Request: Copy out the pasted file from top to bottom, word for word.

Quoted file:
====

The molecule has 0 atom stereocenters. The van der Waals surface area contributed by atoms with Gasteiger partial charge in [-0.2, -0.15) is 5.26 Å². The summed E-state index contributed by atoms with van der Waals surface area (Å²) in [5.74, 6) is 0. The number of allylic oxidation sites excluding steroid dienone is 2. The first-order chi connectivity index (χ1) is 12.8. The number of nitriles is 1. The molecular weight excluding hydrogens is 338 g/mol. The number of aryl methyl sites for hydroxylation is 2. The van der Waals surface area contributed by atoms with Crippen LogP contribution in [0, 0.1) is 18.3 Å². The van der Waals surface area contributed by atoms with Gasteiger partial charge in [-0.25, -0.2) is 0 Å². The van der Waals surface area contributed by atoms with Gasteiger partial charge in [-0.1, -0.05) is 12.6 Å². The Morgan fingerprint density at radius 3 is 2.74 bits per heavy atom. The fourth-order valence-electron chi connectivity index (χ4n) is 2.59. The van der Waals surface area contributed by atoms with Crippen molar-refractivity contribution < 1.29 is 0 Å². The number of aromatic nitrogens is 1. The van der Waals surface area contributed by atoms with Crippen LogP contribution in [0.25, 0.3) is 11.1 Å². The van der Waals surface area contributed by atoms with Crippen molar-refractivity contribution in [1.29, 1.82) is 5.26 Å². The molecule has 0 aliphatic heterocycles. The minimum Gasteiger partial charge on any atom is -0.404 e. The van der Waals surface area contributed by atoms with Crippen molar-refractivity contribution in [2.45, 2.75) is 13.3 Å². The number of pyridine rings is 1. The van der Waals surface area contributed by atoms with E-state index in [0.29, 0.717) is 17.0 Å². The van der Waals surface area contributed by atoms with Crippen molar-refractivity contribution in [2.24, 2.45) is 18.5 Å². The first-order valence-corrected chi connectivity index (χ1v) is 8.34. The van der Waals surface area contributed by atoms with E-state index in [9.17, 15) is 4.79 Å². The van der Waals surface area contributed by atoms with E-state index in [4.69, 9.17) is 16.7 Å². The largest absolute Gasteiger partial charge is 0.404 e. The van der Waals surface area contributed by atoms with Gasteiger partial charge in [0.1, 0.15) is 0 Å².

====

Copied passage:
The molecule has 0 atom stereocenters. The van der Waals surface area contributed by atoms with Gasteiger partial charge in [-0.2, -0.15) is 5.26 Å². The summed E-state index contributed by atoms with van der Waals surface area (Å²) in [5.74, 6) is 0. The number of allylic oxidation sites excluding steroid dienone is 2. The first-order chi connectivity index (χ1) is 12.8. The number of nitriles is 1. The molecular weight excluding hydrogens is 338 g/mol. The number of aryl methyl sites for hydroxylation is 2. The van der Waals surface area contributed by atoms with Crippen LogP contribution in [0, 0.1) is 18.3 Å². The van der Waals surface area contributed by atoms with Gasteiger partial charge in [-0.25, -0.2) is 0 Å². The van der Waals surface area contributed by atoms with Gasteiger partial charge in [-0.1, -0.05) is 12.6 Å². The Morgan fingerprint density at radius 3 is 2.74 bits per heavy atom. The fourth-order valence-electron chi connectivity index (χ4n) is 2.59. The van der Waals surface area contributed by atoms with Crippen molar-refractivity contribution < 1.29 is 0 Å². The number of aromatic nitrogens is 1. The van der Waals surface area contributed by atoms with Crippen LogP contribution in [0.25, 0.3) is 11.1 Å². The van der Waals surface area contributed by atoms with Crippen molar-refractivity contribution in [1.29, 1.82) is 5.26 Å². The molecule has 0 aliphatic heterocycles. The minimum Gasteiger partial charge on any atom is -0.404 e. The van der Waals surface area contributed by atoms with Crippen molar-refractivity contribution in [2.45, 2.75) is 13.3 Å². The number of pyridine rings is 1. The van der Waals surface area contributed by atoms with E-state index in [0.29, 0.717) is 17.0 Å². The van der Waals surface area contributed by atoms with Crippen molar-refractivity contribution in [2.24, 2.45) is 18.5 Å². The first-order valence-corrected chi connectivity index (χ1v) is 8.34. The van der Waals surface area contributed by atoms with E-state index in [9.17, 15) is 4.79 Å². The van der Waals surface area contributed by atoms with E-state index in [4.69, 9.17) is 16.7 Å². The largest absolute Gasteiger partial charge is 0.404 e. The van der Waals surface area contributed by atoms with Gasteiger partial charge in [0.1, 0.15) is 0 Å².